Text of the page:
Is there hope for the Police in Indonesia?

Something incredible has been happening during Unspun‘s morning treks to the gym and back: policeman were actually vigilant next to busy interactions and – get this – they were even directing traffic!

This is normal in other countries but in Indonesia where the police have the reputation as the most corrupt institution, policemen doing their jobs is actually abnormal.

Usually the only time a driver or motorist would have contact with the police is when they have committed an obscure traffic violation and the policespring out from whatever bush they were hiding behind to shake them down for a bribe.

But with the new police chief in charge things seem to have changed. Or have they? As the story in The Jakarta Post below demonstrates, skepticism runs deep where the police are concerned. There have been too many cases of new brooms sweeping clean that even when the service has improved at the Integrated Service Office (Samsat) in Daan Mogot for the past two years at least (Unspun has to make a pilgrimage there every year to renew his car license) the conventional wisdom is that it is too good to be true.

Is this a case where an institution is doing the right thing but is unable to communicate how well it is doing? If you were the Chief of Police how would you go about changing the perception of the police as a bunch of low level crooks?

Police service improvements: How long will they last?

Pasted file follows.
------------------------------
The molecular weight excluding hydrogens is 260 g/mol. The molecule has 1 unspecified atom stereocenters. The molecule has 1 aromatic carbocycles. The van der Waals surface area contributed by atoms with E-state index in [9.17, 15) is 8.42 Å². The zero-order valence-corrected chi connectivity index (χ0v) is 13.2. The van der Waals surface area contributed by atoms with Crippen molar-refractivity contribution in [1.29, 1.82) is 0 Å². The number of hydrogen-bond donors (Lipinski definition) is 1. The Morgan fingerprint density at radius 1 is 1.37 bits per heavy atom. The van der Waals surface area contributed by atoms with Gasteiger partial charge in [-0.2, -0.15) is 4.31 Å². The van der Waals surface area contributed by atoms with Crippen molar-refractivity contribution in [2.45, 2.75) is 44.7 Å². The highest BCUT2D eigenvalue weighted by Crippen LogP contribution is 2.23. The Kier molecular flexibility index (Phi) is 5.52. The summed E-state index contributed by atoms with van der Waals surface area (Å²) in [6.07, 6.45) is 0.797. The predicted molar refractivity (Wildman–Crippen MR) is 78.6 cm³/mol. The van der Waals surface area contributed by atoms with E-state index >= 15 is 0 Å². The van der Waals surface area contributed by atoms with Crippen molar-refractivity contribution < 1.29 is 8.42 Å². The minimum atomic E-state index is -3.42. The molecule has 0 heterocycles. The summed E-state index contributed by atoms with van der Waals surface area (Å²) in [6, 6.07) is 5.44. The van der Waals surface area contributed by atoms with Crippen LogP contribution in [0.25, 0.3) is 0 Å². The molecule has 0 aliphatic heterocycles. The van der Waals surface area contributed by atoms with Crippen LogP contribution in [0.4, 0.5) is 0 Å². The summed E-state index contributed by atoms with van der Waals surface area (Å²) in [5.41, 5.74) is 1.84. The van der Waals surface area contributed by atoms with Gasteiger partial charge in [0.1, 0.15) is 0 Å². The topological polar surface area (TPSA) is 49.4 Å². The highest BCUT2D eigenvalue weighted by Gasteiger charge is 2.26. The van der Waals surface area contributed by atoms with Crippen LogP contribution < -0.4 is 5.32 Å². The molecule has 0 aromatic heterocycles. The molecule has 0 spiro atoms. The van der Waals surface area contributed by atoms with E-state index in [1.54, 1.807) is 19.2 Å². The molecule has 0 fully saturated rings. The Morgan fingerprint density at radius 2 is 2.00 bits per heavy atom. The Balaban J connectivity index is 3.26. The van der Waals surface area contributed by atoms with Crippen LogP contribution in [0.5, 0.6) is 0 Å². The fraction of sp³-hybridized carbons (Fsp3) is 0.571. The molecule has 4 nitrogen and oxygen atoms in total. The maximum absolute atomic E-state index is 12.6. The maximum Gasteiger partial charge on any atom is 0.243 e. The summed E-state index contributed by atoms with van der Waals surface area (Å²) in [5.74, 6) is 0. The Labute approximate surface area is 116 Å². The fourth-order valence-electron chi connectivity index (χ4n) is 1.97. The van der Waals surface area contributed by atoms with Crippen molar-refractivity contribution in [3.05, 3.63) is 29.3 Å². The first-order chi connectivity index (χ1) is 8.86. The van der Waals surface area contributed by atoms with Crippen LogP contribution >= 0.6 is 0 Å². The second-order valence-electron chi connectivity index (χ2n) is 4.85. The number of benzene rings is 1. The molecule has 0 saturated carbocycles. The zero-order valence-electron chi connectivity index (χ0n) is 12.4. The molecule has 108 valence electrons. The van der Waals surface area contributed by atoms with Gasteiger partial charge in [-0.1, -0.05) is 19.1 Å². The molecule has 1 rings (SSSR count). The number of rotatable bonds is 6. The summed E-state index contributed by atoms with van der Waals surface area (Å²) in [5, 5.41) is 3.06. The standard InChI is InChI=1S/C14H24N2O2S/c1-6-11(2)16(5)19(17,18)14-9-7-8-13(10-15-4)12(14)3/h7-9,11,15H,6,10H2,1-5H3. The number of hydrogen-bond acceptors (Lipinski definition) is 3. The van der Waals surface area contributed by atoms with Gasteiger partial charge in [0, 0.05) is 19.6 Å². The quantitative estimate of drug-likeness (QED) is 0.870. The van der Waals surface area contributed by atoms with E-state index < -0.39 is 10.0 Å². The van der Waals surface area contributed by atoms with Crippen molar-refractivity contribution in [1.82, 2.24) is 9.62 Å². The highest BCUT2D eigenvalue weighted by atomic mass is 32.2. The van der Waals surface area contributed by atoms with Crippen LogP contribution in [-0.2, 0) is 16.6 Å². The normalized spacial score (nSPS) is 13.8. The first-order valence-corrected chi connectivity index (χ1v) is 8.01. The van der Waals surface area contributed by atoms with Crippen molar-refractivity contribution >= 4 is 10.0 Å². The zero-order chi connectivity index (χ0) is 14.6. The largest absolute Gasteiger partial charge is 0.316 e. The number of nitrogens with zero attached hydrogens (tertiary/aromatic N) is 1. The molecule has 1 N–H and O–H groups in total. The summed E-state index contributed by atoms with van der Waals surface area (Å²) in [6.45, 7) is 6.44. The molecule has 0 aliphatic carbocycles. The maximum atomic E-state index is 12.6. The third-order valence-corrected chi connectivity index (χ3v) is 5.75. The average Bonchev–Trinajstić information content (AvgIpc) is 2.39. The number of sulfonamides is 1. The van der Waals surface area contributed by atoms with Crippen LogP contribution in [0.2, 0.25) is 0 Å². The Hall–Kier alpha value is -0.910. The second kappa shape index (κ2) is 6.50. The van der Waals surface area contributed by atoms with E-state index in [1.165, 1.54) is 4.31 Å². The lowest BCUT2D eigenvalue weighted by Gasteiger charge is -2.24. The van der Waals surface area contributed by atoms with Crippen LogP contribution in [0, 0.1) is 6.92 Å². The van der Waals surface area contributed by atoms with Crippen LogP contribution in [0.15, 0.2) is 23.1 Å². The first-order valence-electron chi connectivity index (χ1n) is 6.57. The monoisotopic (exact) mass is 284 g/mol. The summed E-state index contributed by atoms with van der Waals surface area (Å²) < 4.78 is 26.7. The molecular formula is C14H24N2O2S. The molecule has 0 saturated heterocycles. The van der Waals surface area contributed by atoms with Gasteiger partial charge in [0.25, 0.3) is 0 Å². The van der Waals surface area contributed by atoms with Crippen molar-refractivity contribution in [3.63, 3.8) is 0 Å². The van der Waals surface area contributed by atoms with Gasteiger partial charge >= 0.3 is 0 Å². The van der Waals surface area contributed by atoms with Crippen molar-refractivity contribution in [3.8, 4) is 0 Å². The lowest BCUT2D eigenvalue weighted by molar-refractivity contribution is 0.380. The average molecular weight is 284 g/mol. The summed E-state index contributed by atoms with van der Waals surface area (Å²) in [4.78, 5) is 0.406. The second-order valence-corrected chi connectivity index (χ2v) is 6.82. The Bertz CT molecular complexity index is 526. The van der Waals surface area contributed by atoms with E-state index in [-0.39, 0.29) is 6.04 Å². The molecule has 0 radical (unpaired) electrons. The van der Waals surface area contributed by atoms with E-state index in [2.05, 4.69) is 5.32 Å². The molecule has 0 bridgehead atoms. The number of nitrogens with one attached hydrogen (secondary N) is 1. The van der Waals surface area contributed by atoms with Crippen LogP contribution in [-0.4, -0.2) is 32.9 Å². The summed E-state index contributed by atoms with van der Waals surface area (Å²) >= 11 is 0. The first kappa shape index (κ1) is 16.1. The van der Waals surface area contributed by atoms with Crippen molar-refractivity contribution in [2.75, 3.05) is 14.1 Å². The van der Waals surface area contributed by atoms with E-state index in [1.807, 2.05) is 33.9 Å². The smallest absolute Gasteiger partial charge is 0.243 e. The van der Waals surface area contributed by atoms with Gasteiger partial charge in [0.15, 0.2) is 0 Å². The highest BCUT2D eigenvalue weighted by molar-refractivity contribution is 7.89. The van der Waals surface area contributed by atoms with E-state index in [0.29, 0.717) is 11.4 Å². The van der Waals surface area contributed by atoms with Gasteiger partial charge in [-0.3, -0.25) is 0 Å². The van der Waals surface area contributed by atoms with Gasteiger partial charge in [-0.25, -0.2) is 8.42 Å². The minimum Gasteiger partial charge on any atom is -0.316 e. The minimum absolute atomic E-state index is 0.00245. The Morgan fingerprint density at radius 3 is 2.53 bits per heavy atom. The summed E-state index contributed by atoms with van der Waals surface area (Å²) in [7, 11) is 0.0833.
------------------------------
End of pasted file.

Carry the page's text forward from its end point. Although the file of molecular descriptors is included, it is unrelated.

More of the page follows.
Desy Nurhayati , THE JAKARTA POST , JAKARTA | Tue, 02/10/2009 11:14 AM | Cit

Although the police force was dubbed the most bribe-riddled institution by a recent survey, some people have acknowledged improvements in the administration of police services.

Drivers said they had noticed improvements when applying for licenses or arranging renewals.

Rather than a strict adherence to its motto, “Serving and protecting the community”, the police were believed only to be ready to serve when the money was ready.

But sentiment among drivers at the Integrated Service Office (Samsat) in Daan Mogot, West Jakarta, was a little different.

“When applying for a driver’s license, service should be just like this, quick and with no extra fees,” said Ameria, a Pasar Minggu resident renewing his license at Samsat.

via Police service improvements: How long will they last? | The Jakarta Post.

2 thoughts on “Is there hope for the Police in Indonesia?

Add yours

  1. I am afraid that I am one of the skeptics. The main problem the Police have is that they are HORRIBLY underfunded. I see this because my business works with them on a daily basis. Basically, our clients have to fund Police operations. What the Police need is Sri Mulyani to go in with the same type of reform package she has implemented at Finance and is now using to reform Customs.


  2. I second that.

    At one short period long time ago, i was basically protected by Rapid Response Unit (URC), so i had the chance to dig into their operational finances. Their daily budget for gasoline was only enough for half litre. Yet they were demanded to be able to respond in 5 minutes at max, anytime, to anywhere in their jurisdiction.

    I dunno if Police force is still under defense dept. We know defense dept had huge budget cuts these days. The future looks bleak for the police force.

    Its time for privatization of police force, let OCP takes charge.


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